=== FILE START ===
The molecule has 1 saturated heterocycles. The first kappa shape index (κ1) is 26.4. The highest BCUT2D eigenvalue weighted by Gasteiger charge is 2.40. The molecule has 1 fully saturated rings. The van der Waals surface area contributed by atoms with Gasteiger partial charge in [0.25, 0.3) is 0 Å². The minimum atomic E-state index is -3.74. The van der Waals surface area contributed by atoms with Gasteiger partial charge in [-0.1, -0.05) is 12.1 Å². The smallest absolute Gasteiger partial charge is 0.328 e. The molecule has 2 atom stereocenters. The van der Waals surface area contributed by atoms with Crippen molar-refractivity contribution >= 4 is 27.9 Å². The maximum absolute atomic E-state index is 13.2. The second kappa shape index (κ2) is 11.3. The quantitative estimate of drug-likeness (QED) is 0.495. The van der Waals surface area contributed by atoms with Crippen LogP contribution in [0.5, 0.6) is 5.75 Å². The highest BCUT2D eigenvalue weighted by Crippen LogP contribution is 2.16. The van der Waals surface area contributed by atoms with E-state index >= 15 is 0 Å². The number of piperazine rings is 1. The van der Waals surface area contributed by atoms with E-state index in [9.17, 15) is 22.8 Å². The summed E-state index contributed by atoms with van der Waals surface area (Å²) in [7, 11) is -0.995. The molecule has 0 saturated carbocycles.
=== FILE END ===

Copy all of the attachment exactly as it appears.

The molecule has 1 saturated heterocycles. The first kappa shape index (κ1) is 26.4. The highest BCUT2D eigenvalue weighted by Gasteiger charge is 2.40. The molecule has 1 fully saturated rings. The van der Waals surface area contributed by atoms with Gasteiger partial charge in [0.25, 0.3) is 0 Å². The minimum atomic E-state index is -3.74. The van der Waals surface area contributed by atoms with Gasteiger partial charge in [-0.1, -0.05) is 12.1 Å². The smallest absolute Gasteiger partial charge is 0.328 e. The molecule has 2 atom stereocenters. The van der Waals surface area contributed by atoms with Crippen molar-refractivity contribution >= 4 is 27.9 Å². The maximum absolute atomic E-state index is 13.2. The second kappa shape index (κ2) is 11.3. The quantitative estimate of drug-likeness (QED) is 0.495. The van der Waals surface area contributed by atoms with Crippen LogP contribution in [0.5, 0.6) is 5.75 Å². The highest BCUT2D eigenvalue weighted by Crippen LogP contribution is 2.16. The van der Waals surface area contributed by atoms with E-state index >= 15 is 0 Å². The number of piperazine rings is 1. The van der Waals surface area contributed by atoms with E-state index in [9.17, 15) is 22.8 Å². The summed E-state index contributed by atoms with van der Waals surface area (Å²) in [7, 11) is -0.995. The molecule has 0 saturated carbocycles.